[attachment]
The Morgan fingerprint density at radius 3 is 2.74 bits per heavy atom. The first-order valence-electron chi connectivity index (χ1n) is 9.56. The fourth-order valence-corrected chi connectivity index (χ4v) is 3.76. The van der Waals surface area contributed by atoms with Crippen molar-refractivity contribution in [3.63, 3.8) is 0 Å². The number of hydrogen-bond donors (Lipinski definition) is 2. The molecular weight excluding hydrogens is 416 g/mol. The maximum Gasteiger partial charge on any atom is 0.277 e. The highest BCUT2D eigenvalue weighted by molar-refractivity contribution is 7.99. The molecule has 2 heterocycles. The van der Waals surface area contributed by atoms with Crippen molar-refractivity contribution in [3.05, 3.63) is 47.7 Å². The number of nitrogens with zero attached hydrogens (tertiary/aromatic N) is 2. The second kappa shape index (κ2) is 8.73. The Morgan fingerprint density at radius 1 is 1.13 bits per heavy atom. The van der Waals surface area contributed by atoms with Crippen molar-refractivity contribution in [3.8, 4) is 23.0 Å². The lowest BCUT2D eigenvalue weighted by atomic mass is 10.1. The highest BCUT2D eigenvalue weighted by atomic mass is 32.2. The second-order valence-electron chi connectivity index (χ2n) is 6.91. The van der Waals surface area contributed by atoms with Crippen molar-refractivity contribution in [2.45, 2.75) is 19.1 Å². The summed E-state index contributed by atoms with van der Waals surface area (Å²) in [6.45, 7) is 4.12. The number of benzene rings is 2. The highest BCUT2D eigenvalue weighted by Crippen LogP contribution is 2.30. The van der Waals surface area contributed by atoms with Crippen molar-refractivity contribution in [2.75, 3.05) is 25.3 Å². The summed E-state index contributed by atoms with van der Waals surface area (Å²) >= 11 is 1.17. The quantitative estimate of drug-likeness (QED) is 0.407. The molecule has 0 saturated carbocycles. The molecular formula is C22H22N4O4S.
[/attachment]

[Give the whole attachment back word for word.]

The Morgan fingerprint density at radius 3 is 2.74 bits per heavy atom. The first-order valence-electron chi connectivity index (χ1n) is 9.56. The fourth-order valence-corrected chi connectivity index (χ4v) is 3.76. The van der Waals surface area contributed by atoms with Crippen molar-refractivity contribution in [3.63, 3.8) is 0 Å². The number of hydrogen-bond donors (Lipinski definition) is 2. The molecular weight excluding hydrogens is 416 g/mol. The maximum Gasteiger partial charge on any atom is 0.277 e. The highest BCUT2D eigenvalue weighted by molar-refractivity contribution is 7.99. The molecule has 2 heterocycles. The van der Waals surface area contributed by atoms with Crippen molar-refractivity contribution in [3.05, 3.63) is 47.7 Å². The number of nitrogens with zero attached hydrogens (tertiary/aromatic N) is 2. The second kappa shape index (κ2) is 8.73. The Morgan fingerprint density at radius 1 is 1.13 bits per heavy atom. The van der Waals surface area contributed by atoms with Crippen molar-refractivity contribution in [3.8, 4) is 23.0 Å². The lowest BCUT2D eigenvalue weighted by atomic mass is 10.1. The highest BCUT2D eigenvalue weighted by atomic mass is 32.2. The second-order valence-electron chi connectivity index (χ2n) is 6.91. The van der Waals surface area contributed by atoms with Crippen molar-refractivity contribution in [2.45, 2.75) is 19.1 Å². The summed E-state index contributed by atoms with van der Waals surface area (Å²) in [6.45, 7) is 4.12. The number of benzene rings is 2. The highest BCUT2D eigenvalue weighted by Crippen LogP contribution is 2.30. The van der Waals surface area contributed by atoms with Crippen molar-refractivity contribution in [2.75, 3.05) is 25.3 Å². The summed E-state index contributed by atoms with van der Waals surface area (Å²) >= 11 is 1.17. The quantitative estimate of drug-likeness (QED) is 0.407. The molecule has 0 saturated carbocycles. The molecular formula is C22H22N4O4S.